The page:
Dror: Yes, but it is difficult for the West to grasp Russia’s strategic sensitivity to what is happening in Ukraine. Russia was invaded twice from the west by Napoleon and Germany during World War II. The German invasion was not Clausewitz’s “political war” but a war of total devastation, extermination and enslavement, which cost Russia very high human and material costs. It is a major component of today’s Russian collective memory and military doctrine. We don’t want western forces or western allies on the border.

Chafets: The US and its allies, real or imaginary, do not appear to be shaken by Russian fears. They constitute war as a battle between good and evil, democracy versus authoritarian dictatorship, progress versus reaction.

Dror: This is a delusion. There is no such thing as ‘the right side of history’ that cannot be avoided. Not so long ago, dynasty rule was seen as the right side of history. And today, this idea does not hold universally. For example, China, which is highly relevant in the world, does not share it. It has a very long political tradition and a sense of superiority that can ridicule such dominant Western notions.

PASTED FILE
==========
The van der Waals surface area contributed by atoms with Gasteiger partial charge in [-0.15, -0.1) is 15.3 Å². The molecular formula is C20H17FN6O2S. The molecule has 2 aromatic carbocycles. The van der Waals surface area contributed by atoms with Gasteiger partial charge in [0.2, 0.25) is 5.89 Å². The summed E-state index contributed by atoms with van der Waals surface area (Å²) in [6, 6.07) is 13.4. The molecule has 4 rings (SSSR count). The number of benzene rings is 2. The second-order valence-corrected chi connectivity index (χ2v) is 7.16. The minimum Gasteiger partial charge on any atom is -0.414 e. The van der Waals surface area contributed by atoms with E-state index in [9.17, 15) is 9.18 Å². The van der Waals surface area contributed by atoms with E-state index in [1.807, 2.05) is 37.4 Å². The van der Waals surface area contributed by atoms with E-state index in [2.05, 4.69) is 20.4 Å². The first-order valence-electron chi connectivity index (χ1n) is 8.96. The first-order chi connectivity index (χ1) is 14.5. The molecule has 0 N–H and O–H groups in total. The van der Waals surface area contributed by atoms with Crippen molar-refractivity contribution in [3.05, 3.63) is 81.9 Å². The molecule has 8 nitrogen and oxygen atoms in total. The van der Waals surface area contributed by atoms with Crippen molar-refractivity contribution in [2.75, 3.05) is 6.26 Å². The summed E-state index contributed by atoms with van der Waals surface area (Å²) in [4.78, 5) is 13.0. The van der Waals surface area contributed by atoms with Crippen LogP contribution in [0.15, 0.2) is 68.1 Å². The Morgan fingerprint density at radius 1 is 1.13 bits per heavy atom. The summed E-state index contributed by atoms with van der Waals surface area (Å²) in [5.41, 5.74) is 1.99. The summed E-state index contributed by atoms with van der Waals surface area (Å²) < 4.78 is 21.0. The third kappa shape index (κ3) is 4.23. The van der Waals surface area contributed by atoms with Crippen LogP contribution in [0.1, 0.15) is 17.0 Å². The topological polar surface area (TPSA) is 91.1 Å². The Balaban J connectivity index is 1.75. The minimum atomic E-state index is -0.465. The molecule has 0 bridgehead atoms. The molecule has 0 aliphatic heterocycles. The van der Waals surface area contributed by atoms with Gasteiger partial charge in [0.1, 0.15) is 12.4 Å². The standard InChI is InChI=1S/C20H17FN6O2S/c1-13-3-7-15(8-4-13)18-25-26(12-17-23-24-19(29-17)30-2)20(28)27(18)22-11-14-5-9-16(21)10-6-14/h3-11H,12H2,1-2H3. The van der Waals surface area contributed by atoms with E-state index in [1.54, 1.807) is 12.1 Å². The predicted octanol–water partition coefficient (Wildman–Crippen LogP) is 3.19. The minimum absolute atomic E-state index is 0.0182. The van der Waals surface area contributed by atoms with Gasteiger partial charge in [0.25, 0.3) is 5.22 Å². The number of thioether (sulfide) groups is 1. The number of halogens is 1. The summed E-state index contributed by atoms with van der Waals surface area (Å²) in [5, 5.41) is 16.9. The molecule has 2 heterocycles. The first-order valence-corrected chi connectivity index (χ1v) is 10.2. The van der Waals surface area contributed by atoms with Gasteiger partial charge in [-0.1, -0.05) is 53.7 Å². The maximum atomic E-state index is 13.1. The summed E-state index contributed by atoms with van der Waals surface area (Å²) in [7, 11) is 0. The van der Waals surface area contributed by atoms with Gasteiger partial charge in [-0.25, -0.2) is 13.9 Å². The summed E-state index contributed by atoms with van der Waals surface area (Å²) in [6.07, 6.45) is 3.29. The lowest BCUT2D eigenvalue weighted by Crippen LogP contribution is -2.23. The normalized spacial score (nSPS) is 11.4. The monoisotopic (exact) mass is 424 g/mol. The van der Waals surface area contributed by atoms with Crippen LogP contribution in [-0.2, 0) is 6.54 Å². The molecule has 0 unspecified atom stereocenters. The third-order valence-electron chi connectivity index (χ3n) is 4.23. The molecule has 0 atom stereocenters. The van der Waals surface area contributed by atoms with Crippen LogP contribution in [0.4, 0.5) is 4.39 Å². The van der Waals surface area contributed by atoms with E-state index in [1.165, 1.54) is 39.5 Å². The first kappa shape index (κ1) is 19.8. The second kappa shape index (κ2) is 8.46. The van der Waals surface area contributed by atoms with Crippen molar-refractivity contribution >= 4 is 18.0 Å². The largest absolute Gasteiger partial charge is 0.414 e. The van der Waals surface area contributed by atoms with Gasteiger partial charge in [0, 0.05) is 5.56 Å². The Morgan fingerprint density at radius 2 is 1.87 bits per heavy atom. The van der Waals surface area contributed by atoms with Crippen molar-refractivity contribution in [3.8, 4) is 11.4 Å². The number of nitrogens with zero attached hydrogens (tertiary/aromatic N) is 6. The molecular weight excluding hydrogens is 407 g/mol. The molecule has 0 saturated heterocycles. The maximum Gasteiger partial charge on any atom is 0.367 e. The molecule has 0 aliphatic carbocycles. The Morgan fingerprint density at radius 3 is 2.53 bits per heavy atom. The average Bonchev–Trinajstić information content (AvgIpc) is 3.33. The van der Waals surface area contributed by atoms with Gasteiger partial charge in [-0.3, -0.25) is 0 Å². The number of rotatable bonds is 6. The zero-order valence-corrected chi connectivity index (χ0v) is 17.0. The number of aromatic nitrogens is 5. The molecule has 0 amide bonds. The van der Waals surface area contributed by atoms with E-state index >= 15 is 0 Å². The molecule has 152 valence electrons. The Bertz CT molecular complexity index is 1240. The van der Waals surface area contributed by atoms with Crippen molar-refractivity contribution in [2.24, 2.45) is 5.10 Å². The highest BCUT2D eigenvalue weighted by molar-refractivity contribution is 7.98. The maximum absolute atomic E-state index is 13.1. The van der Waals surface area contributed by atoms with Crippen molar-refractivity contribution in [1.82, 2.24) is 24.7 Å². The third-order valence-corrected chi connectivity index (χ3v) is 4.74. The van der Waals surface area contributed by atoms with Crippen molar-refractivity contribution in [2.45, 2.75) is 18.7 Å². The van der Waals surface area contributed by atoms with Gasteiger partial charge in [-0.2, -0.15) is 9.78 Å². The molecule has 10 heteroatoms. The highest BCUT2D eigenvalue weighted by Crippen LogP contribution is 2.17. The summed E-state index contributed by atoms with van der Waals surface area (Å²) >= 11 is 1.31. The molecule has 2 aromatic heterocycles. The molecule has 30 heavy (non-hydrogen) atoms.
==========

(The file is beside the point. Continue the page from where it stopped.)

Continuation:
Sharpe: Do you think Putin is smiling too?

Dror: No. Putin will be stressed. Emotional slurs, such as branding him as a war criminal and demanding regime change in Moscow, are morally and ethically correct and honorable, but also a form of strategic madness. Russia is, and will always be, an indispensable and key partner on the world stage. Attempting to make it a patriarchal state and making Putin’s persona non-grata is an approach that can become suicidal when stress escalates.

Shapetz: So how do you propose the surrender of Ukraine and its Western allies to Russia’s demands?

Dror: First, I propose to stop promoting the misery of Ukraine by adding weapons, especially offensive ones, to fire. A war is very likely to end with neither side being completely satisfied. But the weaker Ukraine will be less satisfied.

Chafets: It seems far from a settlement. Can I be charged?

Dror: They need help. I propose that the United States, China, the European Union and India meet in a neutral place such as Singapore. If they can reach an agreement, they can put pressure on Putin and Zelensky.

Chafets: Does Israel have a place in this diplomacy?

Dror: Israel is on the American side. It relies on the US and must accept the US “proposition”. But they are also interested in not destroying relations with Russia. It is a pragmatic policy implemented by the Prime Minister. [Naftali] Foreign Secretary Bennett [Yair] Lapid is currently following you.

More from other authors in Bloomberg Opinion:

Germans waging open letter war over Ukraine and Russia: Andreas Kluth

Russia is right: the US is waging a proxy war in Ukraine: author

A nuclear attack may not trigger the reaction you expect: Tyler Cowen

This column does not necessarily reflect the views of the editorial board or Bloomberg LP or its owners.

Zev Chafets is a journalist and author of 14 books. He was Chief Adviser to Israeli Prime Minister Menachem Begin and founding editor of Jerusalem Report Magazine.

More stories like this can be found here. bloomberg.com/opinion